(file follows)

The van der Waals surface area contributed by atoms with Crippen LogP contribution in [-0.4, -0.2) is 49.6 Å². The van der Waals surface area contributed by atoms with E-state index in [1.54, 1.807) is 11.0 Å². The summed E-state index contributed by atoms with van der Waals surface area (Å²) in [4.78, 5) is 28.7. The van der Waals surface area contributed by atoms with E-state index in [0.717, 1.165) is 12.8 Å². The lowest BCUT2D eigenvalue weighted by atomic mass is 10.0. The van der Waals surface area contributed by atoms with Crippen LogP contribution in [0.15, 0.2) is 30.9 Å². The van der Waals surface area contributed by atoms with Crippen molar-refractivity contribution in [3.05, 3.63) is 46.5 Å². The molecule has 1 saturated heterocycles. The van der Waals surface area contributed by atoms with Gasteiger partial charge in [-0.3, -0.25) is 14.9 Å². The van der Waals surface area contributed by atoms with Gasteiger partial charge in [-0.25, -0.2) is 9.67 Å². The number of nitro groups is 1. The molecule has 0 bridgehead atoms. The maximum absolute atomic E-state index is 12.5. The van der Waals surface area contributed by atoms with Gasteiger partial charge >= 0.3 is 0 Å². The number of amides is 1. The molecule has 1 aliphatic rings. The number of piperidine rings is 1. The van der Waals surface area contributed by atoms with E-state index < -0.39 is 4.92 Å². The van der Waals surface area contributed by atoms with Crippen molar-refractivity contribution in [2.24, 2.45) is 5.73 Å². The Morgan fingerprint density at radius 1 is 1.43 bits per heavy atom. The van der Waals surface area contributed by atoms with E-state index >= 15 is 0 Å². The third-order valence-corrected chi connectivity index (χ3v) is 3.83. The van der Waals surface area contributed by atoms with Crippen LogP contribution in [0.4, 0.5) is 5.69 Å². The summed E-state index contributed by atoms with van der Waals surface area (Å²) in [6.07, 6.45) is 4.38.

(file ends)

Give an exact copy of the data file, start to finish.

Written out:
The van der Waals surface area contributed by atoms with Crippen LogP contribution in [-0.4, -0.2) is 49.6 Å². The van der Waals surface area contributed by atoms with E-state index in [1.54, 1.807) is 11.0 Å². The summed E-state index contributed by atoms with van der Waals surface area (Å²) in [4.78, 5) is 28.7. The van der Waals surface area contributed by atoms with E-state index in [0.717, 1.165) is 12.8 Å². The lowest BCUT2D eigenvalue weighted by atomic mass is 10.0. The van der Waals surface area contributed by atoms with Crippen LogP contribution in [0.15, 0.2) is 30.9 Å². The van der Waals surface area contributed by atoms with Crippen molar-refractivity contribution in [3.05, 3.63) is 46.5 Å². The molecule has 1 saturated heterocycles. The van der Waals surface area contributed by atoms with Gasteiger partial charge in [-0.3, -0.25) is 14.9 Å². The van der Waals surface area contributed by atoms with Gasteiger partial charge in [-0.25, -0.2) is 9.67 Å². The number of nitro groups is 1. The molecule has 0 bridgehead atoms. The maximum absolute atomic E-state index is 12.5. The van der Waals surface area contributed by atoms with Gasteiger partial charge >= 0.3 is 0 Å². The number of amides is 1. The molecule has 1 aliphatic rings. The number of piperidine rings is 1. The van der Waals surface area contributed by atoms with E-state index < -0.39 is 4.92 Å². The van der Waals surface area contributed by atoms with Crippen molar-refractivity contribution in [2.24, 2.45) is 5.73 Å². The Morgan fingerprint density at radius 1 is 1.43 bits per heavy atom. The van der Waals surface area contributed by atoms with E-state index >= 15 is 0 Å². The third-order valence-corrected chi connectivity index (χ3v) is 3.83. The van der Waals surface area contributed by atoms with Crippen LogP contribution in [0.4, 0.5) is 5.69 Å². The summed E-state index contributed by atoms with van der Waals surface area (Å²) in [6.07, 6.45) is 4.38.